As you probably know by now, the Conficker worm is rampaging through computer networks like a debutante through daddy's liquor cabinet. Scheduled to wreak havoc on April 1, it has proven true to its timetable. The Washington Post's Brian Krebs reports that Conficker has broken London's Big Ben, restored Iceland's bankrupt economy, and nearly caused a nuclear missile launch in Alaska.
As CBS's 60 Minutes news show calmly noted a few days ago:
The Internet is infected. Malicious computer hackers have been creating more and more weapons that they plant on the Internet. They call their weapons viruses and worms -- they're creepy, crawly toxic software that contaminate our computers without our ever knowing it. You can be infected by simply visiting your favorite Web site, or just by leaving your computer on, overnight while you're asleep.
But that's only the beginning. Reports are streaming in across the net of the damage inflicted by the most virulent worm attack since MyDoom.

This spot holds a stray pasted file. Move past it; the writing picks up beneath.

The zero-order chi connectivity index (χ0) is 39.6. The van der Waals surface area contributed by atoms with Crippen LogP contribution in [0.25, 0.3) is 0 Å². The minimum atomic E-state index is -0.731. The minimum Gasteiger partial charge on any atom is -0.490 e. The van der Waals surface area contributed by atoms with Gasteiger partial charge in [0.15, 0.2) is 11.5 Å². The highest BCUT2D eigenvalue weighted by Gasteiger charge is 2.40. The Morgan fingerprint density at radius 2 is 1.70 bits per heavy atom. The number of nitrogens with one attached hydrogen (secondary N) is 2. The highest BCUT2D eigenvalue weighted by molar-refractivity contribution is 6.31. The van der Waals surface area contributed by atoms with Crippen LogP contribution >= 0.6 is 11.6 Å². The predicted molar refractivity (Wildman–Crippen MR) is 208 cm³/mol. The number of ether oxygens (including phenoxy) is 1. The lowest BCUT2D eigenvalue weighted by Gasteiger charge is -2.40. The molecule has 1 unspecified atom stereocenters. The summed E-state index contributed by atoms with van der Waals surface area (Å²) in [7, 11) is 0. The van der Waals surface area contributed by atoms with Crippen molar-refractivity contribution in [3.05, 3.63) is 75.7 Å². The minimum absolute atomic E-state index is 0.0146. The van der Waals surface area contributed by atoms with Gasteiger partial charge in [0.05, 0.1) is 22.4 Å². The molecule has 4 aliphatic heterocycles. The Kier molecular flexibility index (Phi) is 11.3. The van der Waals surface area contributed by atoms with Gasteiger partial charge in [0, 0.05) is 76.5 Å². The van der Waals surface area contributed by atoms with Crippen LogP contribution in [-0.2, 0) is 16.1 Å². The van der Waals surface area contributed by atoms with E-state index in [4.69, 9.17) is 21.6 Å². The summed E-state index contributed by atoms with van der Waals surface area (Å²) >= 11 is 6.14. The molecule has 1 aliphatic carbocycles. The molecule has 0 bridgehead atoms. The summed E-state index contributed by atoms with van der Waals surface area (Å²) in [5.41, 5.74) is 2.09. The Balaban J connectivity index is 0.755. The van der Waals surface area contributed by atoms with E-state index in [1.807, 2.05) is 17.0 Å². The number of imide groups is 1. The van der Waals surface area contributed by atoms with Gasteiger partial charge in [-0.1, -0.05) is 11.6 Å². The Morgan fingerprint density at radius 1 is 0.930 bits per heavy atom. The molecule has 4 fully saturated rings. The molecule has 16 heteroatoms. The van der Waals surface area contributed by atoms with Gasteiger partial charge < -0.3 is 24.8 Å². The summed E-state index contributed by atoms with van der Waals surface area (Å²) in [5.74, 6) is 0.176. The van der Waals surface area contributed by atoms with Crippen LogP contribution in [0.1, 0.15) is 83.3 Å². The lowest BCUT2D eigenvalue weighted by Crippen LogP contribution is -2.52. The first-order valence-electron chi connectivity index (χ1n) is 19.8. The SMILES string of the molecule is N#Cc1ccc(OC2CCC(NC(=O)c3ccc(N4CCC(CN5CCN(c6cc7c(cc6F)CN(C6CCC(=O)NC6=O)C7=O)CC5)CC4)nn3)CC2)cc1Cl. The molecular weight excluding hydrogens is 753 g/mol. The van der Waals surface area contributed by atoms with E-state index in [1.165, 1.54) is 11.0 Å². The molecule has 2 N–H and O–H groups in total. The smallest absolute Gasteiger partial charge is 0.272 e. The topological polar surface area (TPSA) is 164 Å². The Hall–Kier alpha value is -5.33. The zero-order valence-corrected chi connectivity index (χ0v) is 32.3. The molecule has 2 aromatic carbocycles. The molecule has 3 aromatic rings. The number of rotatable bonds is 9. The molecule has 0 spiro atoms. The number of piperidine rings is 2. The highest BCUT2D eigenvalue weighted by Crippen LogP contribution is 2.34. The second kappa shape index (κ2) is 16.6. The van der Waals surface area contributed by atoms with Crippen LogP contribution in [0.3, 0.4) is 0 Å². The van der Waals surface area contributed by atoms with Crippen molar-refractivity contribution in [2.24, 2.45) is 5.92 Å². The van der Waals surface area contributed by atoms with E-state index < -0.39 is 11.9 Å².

At Microsoft, the Conficker worm chewed through all of its RAID drives, wiping out some 80TB of data related to the company's next-generation operating system, Windows 8 (Codename: Manatee). Total damage inflicted is estimated to be in the thousands of dollars.
When a prankster yelled "Conficker!" into a room full of Yahoo engineers on the company's Sunnyvale campus, a near riot ensued as employees rushed to call their brokers and short their company's stock. (Wait, sorry, they were doing that already. My bad.)
Preparations for the worm apparently interrupted Google's plans to assume the national debt and take over distributing funds for the federal bailout. There are even rumors that the worm infected former vice president Dick Cheney's cybernetic brain implants, causing ... no damage whatsoever.
This can only mean one thing: Happy April Fools. In fact, Conficker is probably the biggest April Fools Day joke of the year. So far, reports of the Net's death from Confickeritis have been slightly exaggerated (though the day is still young).